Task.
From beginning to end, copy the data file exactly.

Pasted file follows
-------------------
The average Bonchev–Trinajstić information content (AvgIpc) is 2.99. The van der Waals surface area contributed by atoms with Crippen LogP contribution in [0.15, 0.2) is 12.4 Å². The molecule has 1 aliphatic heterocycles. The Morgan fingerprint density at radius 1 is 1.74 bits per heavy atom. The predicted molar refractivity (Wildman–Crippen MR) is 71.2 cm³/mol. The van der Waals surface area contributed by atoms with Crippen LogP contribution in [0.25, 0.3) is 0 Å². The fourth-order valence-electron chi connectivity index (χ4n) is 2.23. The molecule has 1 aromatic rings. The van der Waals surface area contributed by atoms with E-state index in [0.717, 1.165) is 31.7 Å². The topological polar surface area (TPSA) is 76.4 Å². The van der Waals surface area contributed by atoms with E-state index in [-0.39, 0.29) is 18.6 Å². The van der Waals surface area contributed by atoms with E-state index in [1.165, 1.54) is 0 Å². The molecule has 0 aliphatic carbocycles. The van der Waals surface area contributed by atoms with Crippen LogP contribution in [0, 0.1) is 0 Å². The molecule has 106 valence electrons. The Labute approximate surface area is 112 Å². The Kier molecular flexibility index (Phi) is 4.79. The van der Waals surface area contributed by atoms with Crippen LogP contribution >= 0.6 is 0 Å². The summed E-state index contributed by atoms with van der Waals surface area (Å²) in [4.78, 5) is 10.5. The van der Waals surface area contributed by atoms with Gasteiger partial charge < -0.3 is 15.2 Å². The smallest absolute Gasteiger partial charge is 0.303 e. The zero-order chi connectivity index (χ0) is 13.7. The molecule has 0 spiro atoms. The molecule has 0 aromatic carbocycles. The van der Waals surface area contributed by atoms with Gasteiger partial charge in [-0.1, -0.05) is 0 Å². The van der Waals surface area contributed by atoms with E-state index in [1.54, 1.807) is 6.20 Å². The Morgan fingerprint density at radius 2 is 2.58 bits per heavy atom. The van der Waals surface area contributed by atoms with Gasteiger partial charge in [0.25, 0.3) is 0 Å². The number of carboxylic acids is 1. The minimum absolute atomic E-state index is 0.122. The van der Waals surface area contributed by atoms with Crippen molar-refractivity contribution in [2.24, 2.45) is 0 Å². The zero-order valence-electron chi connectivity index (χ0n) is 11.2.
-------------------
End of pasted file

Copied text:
The average Bonchev–Trinajstić information content (AvgIpc) is 2.99. The van der Waals surface area contributed by atoms with Crippen LogP contribution in [0.15, 0.2) is 12.4 Å². The molecule has 1 aliphatic heterocycles. The Morgan fingerprint density at radius 1 is 1.74 bits per heavy atom. The predicted molar refractivity (Wildman–Crippen MR) is 71.2 cm³/mol. The van der Waals surface area contributed by atoms with Crippen LogP contribution in [0.25, 0.3) is 0 Å². The fourth-order valence-electron chi connectivity index (χ4n) is 2.23. The molecule has 1 aromatic rings. The van der Waals surface area contributed by atoms with E-state index in [0.717, 1.165) is 31.7 Å². The topological polar surface area (TPSA) is 76.4 Å². The van der Waals surface area contributed by atoms with E-state index in [-0.39, 0.29) is 18.6 Å². The van der Waals surface area contributed by atoms with E-state index in [1.165, 1.54) is 0 Å². The molecule has 0 aliphatic carbocycles. The van der Waals surface area contributed by atoms with Crippen LogP contribution in [0, 0.1) is 0 Å². The molecule has 106 valence electrons. The Labute approximate surface area is 112 Å². The Kier molecular flexibility index (Phi) is 4.79. The van der Waals surface area contributed by atoms with Crippen LogP contribution >= 0.6 is 0 Å². The summed E-state index contributed by atoms with van der Waals surface area (Å²) in [4.78, 5) is 10.5. The van der Waals surface area contributed by atoms with Gasteiger partial charge < -0.3 is 15.2 Å². The smallest absolute Gasteiger partial charge is 0.303 e. The zero-order chi connectivity index (χ0) is 13.7. The molecule has 0 spiro atoms. The molecule has 0 aromatic carbocycles. The van der Waals surface area contributed by atoms with Gasteiger partial charge in [-0.1, -0.05) is 0 Å². The van der Waals surface area contributed by atoms with E-state index in [1.54, 1.807) is 6.20 Å². The Morgan fingerprint density at radius 2 is 2.58 bits per heavy atom. The van der Waals surface area contributed by atoms with Gasteiger partial charge in [0.25, 0.3) is 0 Å². The number of carboxylic acids is 1. The minimum absolute atomic E-state index is 0.122. The van der Waals surface area contributed by atoms with Crippen molar-refractivity contribution in [2.24, 2.45) is 0 Å². The zero-order valence-electron chi connectivity index (χ0n) is 11.2.